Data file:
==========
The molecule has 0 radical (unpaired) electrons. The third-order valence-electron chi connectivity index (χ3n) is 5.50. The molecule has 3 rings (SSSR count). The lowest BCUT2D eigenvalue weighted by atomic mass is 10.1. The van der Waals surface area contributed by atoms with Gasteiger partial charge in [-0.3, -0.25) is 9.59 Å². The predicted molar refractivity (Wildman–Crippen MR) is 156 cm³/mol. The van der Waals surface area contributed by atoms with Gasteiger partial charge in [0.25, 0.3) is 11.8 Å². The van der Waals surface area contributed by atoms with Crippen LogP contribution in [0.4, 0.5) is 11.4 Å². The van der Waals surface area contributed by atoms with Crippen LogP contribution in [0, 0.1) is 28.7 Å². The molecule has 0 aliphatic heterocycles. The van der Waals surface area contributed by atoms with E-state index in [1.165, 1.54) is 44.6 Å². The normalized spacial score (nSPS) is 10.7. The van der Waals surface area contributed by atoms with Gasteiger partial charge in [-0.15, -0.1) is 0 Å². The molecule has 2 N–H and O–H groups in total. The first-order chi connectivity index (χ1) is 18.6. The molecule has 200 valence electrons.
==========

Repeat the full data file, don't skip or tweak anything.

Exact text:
The molecule has 0 radical (unpaired) electrons. The third-order valence-electron chi connectivity index (χ3n) is 5.50. The molecule has 3 rings (SSSR count). The lowest BCUT2D eigenvalue weighted by atomic mass is 10.1. The van der Waals surface area contributed by atoms with Gasteiger partial charge in [-0.3, -0.25) is 9.59 Å². The predicted molar refractivity (Wildman–Crippen MR) is 156 cm³/mol. The van der Waals surface area contributed by atoms with Gasteiger partial charge in [0.25, 0.3) is 11.8 Å². The van der Waals surface area contributed by atoms with Crippen LogP contribution in [0.4, 0.5) is 11.4 Å². The van der Waals surface area contributed by atoms with Crippen LogP contribution in [0, 0.1) is 28.7 Å². The molecule has 0 aliphatic heterocycles. The van der Waals surface area contributed by atoms with E-state index in [1.165, 1.54) is 44.6 Å². The normalized spacial score (nSPS) is 10.7. The van der Waals surface area contributed by atoms with Gasteiger partial charge in [-0.15, -0.1) is 0 Å². The molecule has 2 N–H and O–H groups in total. The first-order chi connectivity index (χ1) is 18.6. The molecule has 200 valence electrons.